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If we are serious about diversity, we need to confront class

UK Inequality updates

The writer is professor of social mobility at the University of Exeter 

It’s not often you speak glowingly about accounting firms, but KPMG, despite other challenges, is now a beacon of hope when it comes to social class diversity. Its decision to set a target for the proportion of working-class staff is a well overdue first in British big corporate history and one other major companies can learn from.

As the country’s first professor of social mobility, I often get asked to advise employers who have pledged to attract, develop and celebrate people from a wide range of backgrounds. Tackling discrimination in employment practices has gone from marginal to mainstream, with multimillion-pound initiatives to improve diversity in terms of ethnicity, race and gender alongside an increasing list of other personal characteristics. 

Yet social class is conspicuous for its absence in the glossy diversity and inclusion strategies. This is odd as we know socio-economic background profoundly affects people’s life chances. Research by Paul Ingram of Columbia Business School found that workers from lower social-class origins in the US were 32 per cent less likely to become managers than those from higher social-class origins. That represented a greater disadvantage than the one experienced by women compared with men (27 per cent) or black employees compared with those who are white (25 per cent). 

Alongside the US, the UK shares the unenviable position of being at the bottom of the table for income mobility among developed countries. In Britain, who you are born to and where you come from still matters. Armed with the same university degree, someone from a poorer home will earn less on average than their equally educated but more privileged counterpart. The pandemic will make it harder to climb an already steep social ladder. 

Some argue that this blind spot in business diversity is due to the puzzling omission of social class as a protected characteristic in the 2010 Equality Act. That certainly hasn’t helped. But it also derives from the confusion and uneasiness many Brits still feel about defining exactly who we are and where we come from. Old notions of class divides seem laughably outmoded in the more open society we apparently now live in. Yet only in Britain do members of the middle-class elite claim working-class identity when according to every socio-economic indicator they are anything but.

Social class is, and always will be, a contested concept. Economists distinguish us by our income and wealth; sociologists focus on our occupations and educational qualifications; other researchers argue it is attitudes, tastes and mindsets that make us who we are.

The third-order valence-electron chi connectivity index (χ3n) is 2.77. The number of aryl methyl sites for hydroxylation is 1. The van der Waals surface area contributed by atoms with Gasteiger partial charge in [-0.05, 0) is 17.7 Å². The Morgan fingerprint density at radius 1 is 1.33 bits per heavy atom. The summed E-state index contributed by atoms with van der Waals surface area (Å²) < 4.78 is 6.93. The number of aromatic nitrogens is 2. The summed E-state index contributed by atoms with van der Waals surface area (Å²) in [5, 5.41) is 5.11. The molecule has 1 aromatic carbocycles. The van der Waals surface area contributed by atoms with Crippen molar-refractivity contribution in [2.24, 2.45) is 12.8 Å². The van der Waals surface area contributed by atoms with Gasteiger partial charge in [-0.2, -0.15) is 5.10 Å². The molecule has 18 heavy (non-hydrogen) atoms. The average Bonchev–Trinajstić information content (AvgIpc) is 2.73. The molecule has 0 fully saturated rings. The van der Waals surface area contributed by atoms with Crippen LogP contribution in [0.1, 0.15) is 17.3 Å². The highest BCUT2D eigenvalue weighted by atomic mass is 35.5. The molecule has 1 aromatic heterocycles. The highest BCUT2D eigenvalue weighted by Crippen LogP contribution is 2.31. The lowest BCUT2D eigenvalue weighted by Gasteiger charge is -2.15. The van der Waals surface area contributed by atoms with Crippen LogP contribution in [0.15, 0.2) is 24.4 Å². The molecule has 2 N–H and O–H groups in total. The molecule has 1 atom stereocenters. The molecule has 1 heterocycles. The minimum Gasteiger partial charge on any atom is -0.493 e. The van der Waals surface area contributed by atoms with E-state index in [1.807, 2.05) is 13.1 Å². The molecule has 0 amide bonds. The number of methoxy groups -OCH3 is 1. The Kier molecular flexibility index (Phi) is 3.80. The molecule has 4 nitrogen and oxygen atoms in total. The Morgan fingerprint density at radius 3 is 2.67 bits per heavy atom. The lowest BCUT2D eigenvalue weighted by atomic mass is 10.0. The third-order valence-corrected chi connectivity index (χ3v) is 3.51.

KPMG’s targets rely on one of the most tried and tested approaches, also adopted by the UK government: measuring class origins by the occupations of our parents when we were teenagers. These measures may not accord with popular perceptions of class, but they are powerful predictors of life outcomes. 

Higher classes or higher managerial, administrative and professional occupations (ranging from chief executives to teachers) made up 44 per cent of the working population in 2018; middle classes or intermediate occupations (ranging from armed forces to bank staff) made up 24 per cent; and lower classes or routine and manual occupations (including farmers, shopkeepers, cleaners, labourers and lorry drivers) made up 31 per cent. 

KPMG, which hopes that 29 per cent of its partners and directors will come from lower class backgrounds by 2030, will encounter practical challenges in gathering this data. Some employees may find it hard to remember their parents’ jobs or choose not to share this information. But there is growing evidence that employees will complete staff questionnaires if they are anonymised and clearly explain why the information is being gathered and how it will be used.

Until class is given due consideration, existing diversity efforts will remain inadequate. Executive boards are thankfully becoming less white and male. Yet, for all we know, they may still be mostly middle-class. If you are a white male from a working-class background, current diversity drives have little to offer. And not only are we shunning a large swath of the population, we’re also missing an opportunity to reinforce existing diversity efforts: people from most ethnic minority backgrounds are more likely to come from working-class homes themselves. 

The benefits of diverse workforces are well documented. They make for more effective businesses, whether measured by production, cost efficiency, employee engagement or mental health.

So let’s hope this is a watershed moment. To be serious about diversity and inclusion, employers have to embrace it for everybody. 

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